Diet

UC biologists find link between paternal diet and offspring’s health

Doctors long have stressed the importance of good nutrition for expectant mothers.

Now biologists at the University of Cincinnati say the father’s diet could play a similar role in the health of a baby.

UC biology professors Michal Polak and Joshua Benoit manipulated the nutrition of male fruit flies and observed a strong correlation between poor diet and poor survivorship among their offspring. The study was published this week in the journal Proceedings of the Royal Society B.

“We were really surprised,” Polak said. “In many species, the moms do a lot of the care. So we expect there to be an effect from maternal diet on offspring because of that strong link. But it was a real surprise to find a link between paternal diet and offspring.”

UC collaborated on the study with researchers from the University of Western Australia and the University of Sydney’s Charles Perkins Centre.

Everyone knows a father is responsible for half of his offspring’s genes. But the UC study comes at a time when researchers are learning more about other influences fathers have on their offspring’s health that are not necessarily coded within genes, a concept called epigenetics. These influences include direct environmental effects such as exposure to toxins that can be passed from the father to his offspring through his seminal plasma.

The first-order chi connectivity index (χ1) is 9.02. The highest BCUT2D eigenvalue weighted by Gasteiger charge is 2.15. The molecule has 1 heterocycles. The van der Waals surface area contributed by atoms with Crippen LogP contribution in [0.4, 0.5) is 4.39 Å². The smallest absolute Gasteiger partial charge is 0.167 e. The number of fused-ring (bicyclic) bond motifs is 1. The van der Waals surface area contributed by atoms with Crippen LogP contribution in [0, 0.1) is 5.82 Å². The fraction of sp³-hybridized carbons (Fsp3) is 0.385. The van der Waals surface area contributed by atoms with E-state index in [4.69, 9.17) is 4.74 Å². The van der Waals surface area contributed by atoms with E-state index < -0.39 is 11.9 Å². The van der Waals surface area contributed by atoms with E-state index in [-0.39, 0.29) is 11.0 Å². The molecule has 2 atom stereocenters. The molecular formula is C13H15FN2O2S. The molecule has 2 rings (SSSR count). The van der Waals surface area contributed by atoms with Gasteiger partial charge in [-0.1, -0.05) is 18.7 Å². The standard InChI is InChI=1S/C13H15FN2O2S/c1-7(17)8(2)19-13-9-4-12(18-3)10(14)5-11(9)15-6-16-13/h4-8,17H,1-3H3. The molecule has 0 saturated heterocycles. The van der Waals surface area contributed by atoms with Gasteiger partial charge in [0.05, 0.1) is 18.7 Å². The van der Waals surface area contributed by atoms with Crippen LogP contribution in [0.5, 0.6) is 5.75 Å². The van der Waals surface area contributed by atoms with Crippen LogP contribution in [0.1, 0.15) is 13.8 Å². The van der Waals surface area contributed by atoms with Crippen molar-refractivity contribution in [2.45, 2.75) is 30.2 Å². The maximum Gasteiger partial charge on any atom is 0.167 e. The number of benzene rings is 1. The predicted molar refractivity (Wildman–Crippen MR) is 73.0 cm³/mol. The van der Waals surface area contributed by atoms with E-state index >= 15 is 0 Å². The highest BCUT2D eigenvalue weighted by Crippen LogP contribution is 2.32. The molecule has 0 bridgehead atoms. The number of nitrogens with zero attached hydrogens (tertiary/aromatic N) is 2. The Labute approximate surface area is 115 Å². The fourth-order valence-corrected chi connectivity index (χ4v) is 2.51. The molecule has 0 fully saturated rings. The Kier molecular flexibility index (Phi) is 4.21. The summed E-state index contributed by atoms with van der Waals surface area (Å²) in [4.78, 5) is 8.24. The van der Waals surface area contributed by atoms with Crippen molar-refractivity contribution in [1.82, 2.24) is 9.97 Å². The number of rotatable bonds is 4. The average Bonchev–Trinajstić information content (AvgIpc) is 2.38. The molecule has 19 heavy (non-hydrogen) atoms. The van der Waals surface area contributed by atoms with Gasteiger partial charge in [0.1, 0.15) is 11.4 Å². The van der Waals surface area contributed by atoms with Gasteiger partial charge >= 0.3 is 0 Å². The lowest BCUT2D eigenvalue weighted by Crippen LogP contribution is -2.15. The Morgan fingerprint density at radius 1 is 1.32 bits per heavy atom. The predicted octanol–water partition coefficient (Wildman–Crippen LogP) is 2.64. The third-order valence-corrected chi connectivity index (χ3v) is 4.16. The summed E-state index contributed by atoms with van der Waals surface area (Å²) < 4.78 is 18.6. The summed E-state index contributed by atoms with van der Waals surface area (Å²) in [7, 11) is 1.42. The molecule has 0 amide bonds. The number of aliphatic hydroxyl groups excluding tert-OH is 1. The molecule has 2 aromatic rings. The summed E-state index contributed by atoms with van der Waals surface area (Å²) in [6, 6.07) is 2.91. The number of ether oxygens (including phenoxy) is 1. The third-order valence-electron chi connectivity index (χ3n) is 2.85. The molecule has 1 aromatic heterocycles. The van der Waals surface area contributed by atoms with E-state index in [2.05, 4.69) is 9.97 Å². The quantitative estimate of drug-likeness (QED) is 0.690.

Epigenetics is the way by which cells read genes, making some dormant and others active. Environmental cues can turn certain genes on or off. And these epigenetic modifications, too, can be inherited.

For example, an Australian study in 2016 found that male mice that lived on the equivalent of a fast-food diet were more likely to have sons that were diabetic even though daughters remained unaffected. If these traits were coded in the father’s DNA, both sons and daughters would see similar health effects.

“Epigenetic changes are seen in population genetics as less durable than actual mutations to the genetic code or DNA molecule,” Polak said. “If it’s a dominant, deleterious mutation, it could be quickly eliminated out of a gene pool by selection. But if it’s positively selected, then it could sweep the gene pool and increase in frequency until it becomes fixed.”

Research on fruit flies has earned six Nobel Prizes, including this year’s winner in physiology or medicine. The latest Nobel Prize study examined how genes control body clocks or circadian rhythms, which can help explain why some people have chronic trouble sleeping.

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